(or how my focus went to a place I avoided and found my voice)
My early college education was spent studying amongst the ghosts of Michelangelo, Donatello, and Leonardo while living in Florence, Italy. Although it was profoundly inspiring, it also rocked my confidence—a double edge sword. It would take me years to appreciate the work I produced in Florence. It would take many more years before my creative voice was given air to breathe and room to grow.
In 2011, facing a plate full of uncertainty, I enrolled in a workshop at The Printmaking Center of New Jersey determined to approach a brand new medium and break through a creative block that had lasted many years. Although I spent a career as a graphic designer, I had not produced my own art for a very long time. Art had become something buried under the mire of living with a devastating and unpredictable degenerative disease: Multiple Sclerosis.
“My work became as much a meditation on process as it had a meditation on life. “
This time, pain and fatigue didn’t stand in the way. Instead, it became the inspiration for my work. I started looking inward—only to find a painfully dark place from which I could create—a place I had consciously avoided. Instead of pushing away the chronic disease, I embraced it as a vehicle to visually express my unique experience. I found out that I could transform my experience—something so personal—into a universal truth. My work became as much a meditation on process as it had a meditation on life.
Exploring new techniques, I used that which was familiar to me: photographs, scanned images, drawings and my own MRIs to inform my image-making. Delving into this imagery, I examine how the brain is a physical, tangible organ that is the home of the mind—a powerful, intangible, limitless entity. I question the many ways life can alter the mind—and how the mind has the ability to transcend limits to find a deeper, darker and even richer place to create.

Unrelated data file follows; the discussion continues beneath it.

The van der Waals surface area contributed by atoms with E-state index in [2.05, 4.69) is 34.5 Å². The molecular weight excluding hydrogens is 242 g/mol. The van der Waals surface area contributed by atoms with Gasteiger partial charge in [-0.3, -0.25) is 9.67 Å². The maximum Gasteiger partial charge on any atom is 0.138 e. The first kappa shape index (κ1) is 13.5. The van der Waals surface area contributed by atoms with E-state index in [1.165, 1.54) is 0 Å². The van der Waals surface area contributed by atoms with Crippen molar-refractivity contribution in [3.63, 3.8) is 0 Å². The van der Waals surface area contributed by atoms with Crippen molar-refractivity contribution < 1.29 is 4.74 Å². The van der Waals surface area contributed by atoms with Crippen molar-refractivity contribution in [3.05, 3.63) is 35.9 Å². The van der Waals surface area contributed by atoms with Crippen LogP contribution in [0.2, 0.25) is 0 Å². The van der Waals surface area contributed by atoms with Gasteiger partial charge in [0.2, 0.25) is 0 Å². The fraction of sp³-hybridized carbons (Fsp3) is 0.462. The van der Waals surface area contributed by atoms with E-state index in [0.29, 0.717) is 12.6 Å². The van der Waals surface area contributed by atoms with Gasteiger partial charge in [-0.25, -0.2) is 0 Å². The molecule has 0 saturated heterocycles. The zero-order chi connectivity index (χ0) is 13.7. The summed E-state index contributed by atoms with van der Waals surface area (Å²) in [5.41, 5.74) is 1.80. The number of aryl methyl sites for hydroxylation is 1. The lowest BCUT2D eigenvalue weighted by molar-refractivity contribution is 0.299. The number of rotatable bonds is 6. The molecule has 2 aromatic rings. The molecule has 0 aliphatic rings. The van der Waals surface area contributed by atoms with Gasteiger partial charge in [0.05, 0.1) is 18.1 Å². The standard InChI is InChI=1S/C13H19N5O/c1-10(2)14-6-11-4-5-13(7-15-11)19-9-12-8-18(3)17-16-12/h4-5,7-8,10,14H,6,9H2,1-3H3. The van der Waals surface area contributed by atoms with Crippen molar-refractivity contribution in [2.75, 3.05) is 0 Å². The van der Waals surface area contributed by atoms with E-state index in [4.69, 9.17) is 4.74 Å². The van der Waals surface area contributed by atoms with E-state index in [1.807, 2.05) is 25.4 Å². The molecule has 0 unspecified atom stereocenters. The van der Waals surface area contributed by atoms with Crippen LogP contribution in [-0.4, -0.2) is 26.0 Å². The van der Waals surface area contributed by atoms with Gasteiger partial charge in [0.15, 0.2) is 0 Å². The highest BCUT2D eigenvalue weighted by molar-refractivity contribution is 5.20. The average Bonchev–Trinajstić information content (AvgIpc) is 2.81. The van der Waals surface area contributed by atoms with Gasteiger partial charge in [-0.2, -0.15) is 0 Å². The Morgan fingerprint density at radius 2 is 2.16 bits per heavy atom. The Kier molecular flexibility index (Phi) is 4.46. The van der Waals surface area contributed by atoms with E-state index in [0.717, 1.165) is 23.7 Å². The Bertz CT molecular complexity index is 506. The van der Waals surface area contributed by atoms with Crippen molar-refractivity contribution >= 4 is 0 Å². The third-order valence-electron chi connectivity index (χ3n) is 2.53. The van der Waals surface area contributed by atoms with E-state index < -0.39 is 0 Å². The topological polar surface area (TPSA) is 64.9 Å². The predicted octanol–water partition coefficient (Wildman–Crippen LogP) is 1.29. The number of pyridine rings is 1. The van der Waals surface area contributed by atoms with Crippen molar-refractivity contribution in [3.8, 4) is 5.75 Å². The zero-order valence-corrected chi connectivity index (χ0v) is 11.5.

I have expanded my self-expression, introducing other media such as drypoint, monoprint, oil, gouache and collagraph. I have introduced new imagery and textures, and focused my eye on reimagining existing plates. This journey has led me to seek more immediacy and less predictability, allowing for a more organic process. The crux of the work has never waivered: the work is about the exploration. My journey with MS launched my current creative direction. It guided me to an inner landscape of pain and joy, mourning and hope. It taught me acceptance and transcendence. It taught me to embrace what I cannot control. It taught me to focus on this moment, and to let it go. Transcendence has become my driving force, rather than the specificity of life with MS. MS and my Buddhist practice teaches me that pain and sorrow—and the goal to overcome them—are universal. Transcendence is the thread of my work that connects so many peoples’ stories. I plan on following that thread—allowing it to lead me through whatever dark and light it encounters–to discover everything I can along the way.